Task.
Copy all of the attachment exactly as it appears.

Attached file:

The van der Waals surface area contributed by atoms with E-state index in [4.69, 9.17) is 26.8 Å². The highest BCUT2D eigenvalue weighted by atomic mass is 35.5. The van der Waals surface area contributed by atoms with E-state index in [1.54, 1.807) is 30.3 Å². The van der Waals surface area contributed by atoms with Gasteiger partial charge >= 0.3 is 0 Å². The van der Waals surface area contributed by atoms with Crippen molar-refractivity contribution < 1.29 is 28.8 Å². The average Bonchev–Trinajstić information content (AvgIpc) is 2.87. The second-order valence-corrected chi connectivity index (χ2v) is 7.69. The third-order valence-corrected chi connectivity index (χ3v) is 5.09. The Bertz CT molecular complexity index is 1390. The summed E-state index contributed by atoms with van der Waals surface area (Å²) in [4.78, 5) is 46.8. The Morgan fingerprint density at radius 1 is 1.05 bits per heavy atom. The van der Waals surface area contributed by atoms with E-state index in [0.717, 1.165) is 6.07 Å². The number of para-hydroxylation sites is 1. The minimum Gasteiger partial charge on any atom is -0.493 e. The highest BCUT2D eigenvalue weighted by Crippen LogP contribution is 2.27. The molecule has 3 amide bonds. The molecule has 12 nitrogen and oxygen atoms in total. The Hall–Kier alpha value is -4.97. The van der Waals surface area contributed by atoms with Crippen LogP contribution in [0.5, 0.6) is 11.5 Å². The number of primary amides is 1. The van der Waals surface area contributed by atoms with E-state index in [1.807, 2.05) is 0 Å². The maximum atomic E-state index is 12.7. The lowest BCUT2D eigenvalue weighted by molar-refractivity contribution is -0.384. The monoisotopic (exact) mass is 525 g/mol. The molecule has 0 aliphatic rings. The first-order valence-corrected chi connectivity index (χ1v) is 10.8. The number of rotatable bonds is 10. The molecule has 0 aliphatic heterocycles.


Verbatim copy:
The van der Waals surface area contributed by atoms with E-state index in [4.69, 9.17) is 26.8 Å². The highest BCUT2D eigenvalue weighted by atomic mass is 35.5. The van der Waals surface area contributed by atoms with E-state index in [1.54, 1.807) is 30.3 Å². The van der Waals surface area contributed by atoms with Gasteiger partial charge >= 0.3 is 0 Å². The van der Waals surface area contributed by atoms with Crippen molar-refractivity contribution < 1.29 is 28.8 Å². The average Bonchev–Trinajstić information content (AvgIpc) is 2.87. The second-order valence-corrected chi connectivity index (χ2v) is 7.69. The third-order valence-corrected chi connectivity index (χ3v) is 5.09. The Bertz CT molecular complexity index is 1390. The summed E-state index contributed by atoms with van der Waals surface area (Å²) in [4.78, 5) is 46.8. The Morgan fingerprint density at radius 1 is 1.05 bits per heavy atom. The van der Waals surface area contributed by atoms with E-state index in [0.717, 1.165) is 6.07 Å². The number of para-hydroxylation sites is 1. The minimum Gasteiger partial charge on any atom is -0.493 e. The highest BCUT2D eigenvalue weighted by Crippen LogP contribution is 2.27. The molecule has 3 amide bonds. The molecule has 12 nitrogen and oxygen atoms in total. The Hall–Kier alpha value is -4.97. The van der Waals surface area contributed by atoms with Crippen LogP contribution in [0.5, 0.6) is 11.5 Å². The number of primary amides is 1. The van der Waals surface area contributed by atoms with E-state index in [1.807, 2.05) is 0 Å². The maximum atomic E-state index is 12.7. The lowest BCUT2D eigenvalue weighted by molar-refractivity contribution is -0.384. The monoisotopic (exact) mass is 525 g/mol. The molecule has 0 aliphatic rings. The first-order valence-corrected chi connectivity index (χ1v) is 10.8. The number of rotatable bonds is 10. The molecule has 0 aliphatic heterocycles.